As for my wife, luckily for me she is an angel and has been very kind and supportive. But I guess we have only been married for 8 months. :lol:
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PostPost by: jimj » Wed Mar 03, 2010 5:52 pm

Just call me Jim Sacriledge but if it were me and time and money were paramount, I`d buy a rebuilt engine, swap it, then dismantle your engine and sell the bits seperately on ebay. You`d be amazed how much in total you`d get, probably nearly enough to pay for the replacement engine. Plus, as you are eager to learn more about the twincam engine, dismantling it entirely would be a great practical instruction exercise.
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PostPost by: Craig Elliott » Wed Mar 03, 2010 6:15 pm

Hmmm... Jim, I like you're style but... (call me Craig Cynical) What happens when you start to build up lots of negative feedback on Ebay/disgruntled punters for selling parts that may or may not fail quickly? ... and what happens when you fit the "new" engine and find that someone has done exactly the same thing to you?

I can't help but think that the best thing to do is stick with what you have, find out what is damaged, work out the costs of fixing it and then decide whether to go down the new/reconditioned/re-use routes. It's still cold and wet so there's no real rush to fix...

C
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PostPost by: alaric » Wed Mar 03, 2010 7:55 pm

When I got my car the engine was out and described as 'good'. I stripped it planning to replace bearings etc, and found a broken piston ring with associated scoring. Total rebuild cost was of the order ?3500. For that sort of money I got what was effectively a brand new blueprinted balanced engine, with virtually everything replaced. That was money that I hadn't budgeted for, and delayed the rebuild of the car for some time while I came to terms with it. Still, it's great now. I could have done it cheaper, but at the time I didn't know much about the car so was still learning. I'm still not sure I'd take on the inspection part of the rebuild myself though, as I think there's experience to be gained from building a number of engines. As Miles says in his book. First thing is to come to terms with the cost. Then get it rebuilt.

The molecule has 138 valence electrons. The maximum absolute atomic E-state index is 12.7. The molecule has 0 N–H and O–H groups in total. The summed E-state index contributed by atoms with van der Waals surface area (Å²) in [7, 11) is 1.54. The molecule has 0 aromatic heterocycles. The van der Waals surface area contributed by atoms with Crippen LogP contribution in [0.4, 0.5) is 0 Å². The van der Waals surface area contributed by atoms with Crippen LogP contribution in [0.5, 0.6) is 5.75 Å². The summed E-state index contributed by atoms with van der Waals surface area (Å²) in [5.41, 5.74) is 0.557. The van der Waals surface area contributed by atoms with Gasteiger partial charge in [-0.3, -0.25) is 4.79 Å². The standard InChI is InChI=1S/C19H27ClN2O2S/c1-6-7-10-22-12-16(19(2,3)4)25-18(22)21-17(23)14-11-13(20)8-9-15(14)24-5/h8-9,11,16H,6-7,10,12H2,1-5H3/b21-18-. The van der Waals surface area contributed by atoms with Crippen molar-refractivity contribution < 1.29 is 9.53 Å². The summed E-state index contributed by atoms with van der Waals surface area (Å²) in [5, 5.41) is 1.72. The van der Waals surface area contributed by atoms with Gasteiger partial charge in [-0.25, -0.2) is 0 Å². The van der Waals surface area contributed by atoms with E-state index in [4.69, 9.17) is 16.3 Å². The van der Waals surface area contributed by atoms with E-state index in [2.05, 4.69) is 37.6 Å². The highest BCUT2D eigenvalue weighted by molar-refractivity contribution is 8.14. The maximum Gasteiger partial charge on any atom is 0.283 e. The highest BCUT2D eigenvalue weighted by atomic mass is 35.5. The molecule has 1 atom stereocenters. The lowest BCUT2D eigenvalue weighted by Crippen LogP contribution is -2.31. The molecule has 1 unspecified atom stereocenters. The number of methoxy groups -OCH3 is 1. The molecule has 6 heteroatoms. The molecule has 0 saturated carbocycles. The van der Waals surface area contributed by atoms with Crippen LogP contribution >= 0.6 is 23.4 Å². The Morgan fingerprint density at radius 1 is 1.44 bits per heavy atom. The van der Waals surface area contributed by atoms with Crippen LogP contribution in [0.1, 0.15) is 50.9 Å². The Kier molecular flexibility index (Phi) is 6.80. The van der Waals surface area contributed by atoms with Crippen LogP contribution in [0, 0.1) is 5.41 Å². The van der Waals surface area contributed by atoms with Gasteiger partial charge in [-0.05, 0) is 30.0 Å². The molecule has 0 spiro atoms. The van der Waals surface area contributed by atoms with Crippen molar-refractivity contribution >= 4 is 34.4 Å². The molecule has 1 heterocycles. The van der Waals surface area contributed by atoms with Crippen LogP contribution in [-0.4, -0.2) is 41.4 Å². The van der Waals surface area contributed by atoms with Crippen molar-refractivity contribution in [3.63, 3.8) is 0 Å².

If you'd just run into a wall or the car in front, the insurance would be paying - although if they looked closely enough they may contest it was due to non standard installations on the car. What could you tell the insurance I wonder? It was an accident after all, wasn't it, and thanks to your action you avoided involving third parties. It was caused by a non standard installation, and possibly made more likely by a worn throttle pedal bearing - a bit of lateral movement on the pedal can cause it to catch on the brake pedal. Not sure you'd get very far but who knows.

All the best.

Sean.
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PostPost by: alexblack13 » Wed Mar 03, 2010 8:38 pm